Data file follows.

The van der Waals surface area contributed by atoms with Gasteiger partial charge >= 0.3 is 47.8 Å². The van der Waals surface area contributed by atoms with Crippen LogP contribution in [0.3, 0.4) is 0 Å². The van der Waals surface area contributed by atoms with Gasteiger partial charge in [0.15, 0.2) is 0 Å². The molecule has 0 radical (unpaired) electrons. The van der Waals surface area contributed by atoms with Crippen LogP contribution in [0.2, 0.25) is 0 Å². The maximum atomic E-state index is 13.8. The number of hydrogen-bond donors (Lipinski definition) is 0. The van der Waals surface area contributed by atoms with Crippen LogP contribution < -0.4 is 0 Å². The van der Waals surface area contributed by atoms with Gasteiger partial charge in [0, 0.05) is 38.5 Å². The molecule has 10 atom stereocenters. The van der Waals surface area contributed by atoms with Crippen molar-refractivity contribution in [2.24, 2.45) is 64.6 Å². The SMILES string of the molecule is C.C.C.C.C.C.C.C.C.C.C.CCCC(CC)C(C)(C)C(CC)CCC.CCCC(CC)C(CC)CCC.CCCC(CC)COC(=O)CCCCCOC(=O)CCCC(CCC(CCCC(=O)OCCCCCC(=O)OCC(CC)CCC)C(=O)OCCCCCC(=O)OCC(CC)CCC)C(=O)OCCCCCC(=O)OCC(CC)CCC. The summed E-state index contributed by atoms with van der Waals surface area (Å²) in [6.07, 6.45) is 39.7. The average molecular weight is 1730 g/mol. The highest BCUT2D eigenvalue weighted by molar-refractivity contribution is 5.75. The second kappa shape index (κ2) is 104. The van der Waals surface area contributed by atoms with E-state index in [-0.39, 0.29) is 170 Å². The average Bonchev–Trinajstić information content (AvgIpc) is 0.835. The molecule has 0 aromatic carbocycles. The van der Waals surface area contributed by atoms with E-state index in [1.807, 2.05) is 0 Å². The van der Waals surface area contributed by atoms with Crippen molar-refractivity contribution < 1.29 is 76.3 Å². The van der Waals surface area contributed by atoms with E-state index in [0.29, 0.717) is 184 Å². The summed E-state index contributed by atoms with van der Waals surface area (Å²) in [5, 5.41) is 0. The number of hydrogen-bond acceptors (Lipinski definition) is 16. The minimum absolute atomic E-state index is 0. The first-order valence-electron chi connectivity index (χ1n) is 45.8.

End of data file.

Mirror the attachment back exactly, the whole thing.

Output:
The van der Waals surface area contributed by atoms with Gasteiger partial charge >= 0.3 is 47.8 Å². The van der Waals surface area contributed by atoms with Crippen LogP contribution in [0.3, 0.4) is 0 Å². The van der Waals surface area contributed by atoms with Gasteiger partial charge in [0.15, 0.2) is 0 Å². The molecule has 0 radical (unpaired) electrons. The van der Waals surface area contributed by atoms with Crippen LogP contribution in [0.2, 0.25) is 0 Å². The maximum atomic E-state index is 13.8. The number of hydrogen-bond donors (Lipinski definition) is 0. The van der Waals surface area contributed by atoms with Crippen LogP contribution < -0.4 is 0 Å². The van der Waals surface area contributed by atoms with Gasteiger partial charge in [0, 0.05) is 38.5 Å². The molecule has 10 atom stereocenters. The van der Waals surface area contributed by atoms with Crippen molar-refractivity contribution in [2.24, 2.45) is 64.6 Å². The SMILES string of the molecule is C.C.C.C.C.C.C.C.C.C.C.CCCC(CC)C(C)(C)C(CC)CCC.CCCC(CC)C(CC)CCC.CCCC(CC)COC(=O)CCCCCOC(=O)CCCC(CCC(CCCC(=O)OCCCCCC(=O)OCC(CC)CCC)C(=O)OCCCCCC(=O)OCC(CC)CCC)C(=O)OCCCCCC(=O)OCC(CC)CCC. The summed E-state index contributed by atoms with van der Waals surface area (Å²) in [6.07, 6.45) is 39.7. The average molecular weight is 1730 g/mol. The highest BCUT2D eigenvalue weighted by molar-refractivity contribution is 5.75. The second kappa shape index (κ2) is 104. The van der Waals surface area contributed by atoms with E-state index in [-0.39, 0.29) is 170 Å². The average Bonchev–Trinajstić information content (AvgIpc) is 0.835. The molecule has 0 aromatic carbocycles. The van der Waals surface area contributed by atoms with E-state index in [1.807, 2.05) is 0 Å². The van der Waals surface area contributed by atoms with Crippen molar-refractivity contribution < 1.29 is 76.3 Å². The van der Waals surface area contributed by atoms with E-state index in [0.29, 0.717) is 184 Å². The summed E-state index contributed by atoms with van der Waals surface area (Å²) in [5, 5.41) is 0. The number of hydrogen-bond acceptors (Lipinski definition) is 16. The minimum absolute atomic E-state index is 0. The first-order valence-electron chi connectivity index (χ1n) is 45.8.